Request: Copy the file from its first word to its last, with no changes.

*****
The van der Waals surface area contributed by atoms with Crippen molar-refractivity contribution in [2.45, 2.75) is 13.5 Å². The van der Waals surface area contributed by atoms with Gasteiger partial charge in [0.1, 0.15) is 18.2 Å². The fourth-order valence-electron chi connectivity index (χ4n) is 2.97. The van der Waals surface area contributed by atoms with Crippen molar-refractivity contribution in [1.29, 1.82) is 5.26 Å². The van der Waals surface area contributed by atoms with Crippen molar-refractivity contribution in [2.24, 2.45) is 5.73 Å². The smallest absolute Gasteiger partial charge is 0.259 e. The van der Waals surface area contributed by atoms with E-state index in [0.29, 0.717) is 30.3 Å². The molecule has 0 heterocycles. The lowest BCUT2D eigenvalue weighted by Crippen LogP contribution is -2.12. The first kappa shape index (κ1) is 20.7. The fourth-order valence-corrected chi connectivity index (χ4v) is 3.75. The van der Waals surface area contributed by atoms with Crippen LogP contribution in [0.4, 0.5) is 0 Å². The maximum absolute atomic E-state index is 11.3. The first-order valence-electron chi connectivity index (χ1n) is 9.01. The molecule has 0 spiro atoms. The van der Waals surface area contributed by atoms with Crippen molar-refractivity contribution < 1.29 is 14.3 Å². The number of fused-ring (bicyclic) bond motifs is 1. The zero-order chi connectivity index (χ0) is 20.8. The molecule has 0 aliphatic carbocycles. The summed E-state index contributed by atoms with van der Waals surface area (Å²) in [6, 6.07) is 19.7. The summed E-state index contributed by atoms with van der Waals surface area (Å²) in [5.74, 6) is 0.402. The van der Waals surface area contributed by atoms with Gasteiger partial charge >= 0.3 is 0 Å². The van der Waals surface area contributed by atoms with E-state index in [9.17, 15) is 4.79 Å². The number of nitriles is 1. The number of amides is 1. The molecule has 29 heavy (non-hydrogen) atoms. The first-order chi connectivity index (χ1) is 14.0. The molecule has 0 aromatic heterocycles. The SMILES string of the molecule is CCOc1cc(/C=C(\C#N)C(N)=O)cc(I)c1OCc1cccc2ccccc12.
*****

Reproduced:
The van der Waals surface area contributed by atoms with Crippen molar-refractivity contribution in [2.45, 2.75) is 13.5 Å². The van der Waals surface area contributed by atoms with Gasteiger partial charge in [0.1, 0.15) is 18.2 Å². The fourth-order valence-electron chi connectivity index (χ4n) is 2.97. The van der Waals surface area contributed by atoms with Crippen molar-refractivity contribution in [1.29, 1.82) is 5.26 Å². The van der Waals surface area contributed by atoms with Crippen molar-refractivity contribution in [2.24, 2.45) is 5.73 Å². The smallest absolute Gasteiger partial charge is 0.259 e. The van der Waals surface area contributed by atoms with E-state index in [0.29, 0.717) is 30.3 Å². The molecule has 0 heterocycles. The lowest BCUT2D eigenvalue weighted by Crippen LogP contribution is -2.12. The first kappa shape index (κ1) is 20.7. The fourth-order valence-corrected chi connectivity index (χ4v) is 3.75. The van der Waals surface area contributed by atoms with Crippen LogP contribution in [0.4, 0.5) is 0 Å². The maximum absolute atomic E-state index is 11.3. The first-order valence-electron chi connectivity index (χ1n) is 9.01. The molecule has 0 spiro atoms. The van der Waals surface area contributed by atoms with Crippen molar-refractivity contribution < 1.29 is 14.3 Å². The number of fused-ring (bicyclic) bond motifs is 1. The zero-order chi connectivity index (χ0) is 20.8. The molecule has 0 aliphatic carbocycles. The summed E-state index contributed by atoms with van der Waals surface area (Å²) in [6, 6.07) is 19.7. The summed E-state index contributed by atoms with van der Waals surface area (Å²) in [5.74, 6) is 0.402. The van der Waals surface area contributed by atoms with Gasteiger partial charge >= 0.3 is 0 Å². The van der Waals surface area contributed by atoms with E-state index in [9.17, 15) is 4.79 Å². The number of nitriles is 1. The number of amides is 1. The molecule has 29 heavy (non-hydrogen) atoms. The first-order chi connectivity index (χ1) is 14.0. The molecule has 0 aromatic heterocycles. The SMILES string of the molecule is CCOc1cc(/C=C(\C#N)C(N)=O)cc(I)c1OCc1cccc2ccccc12.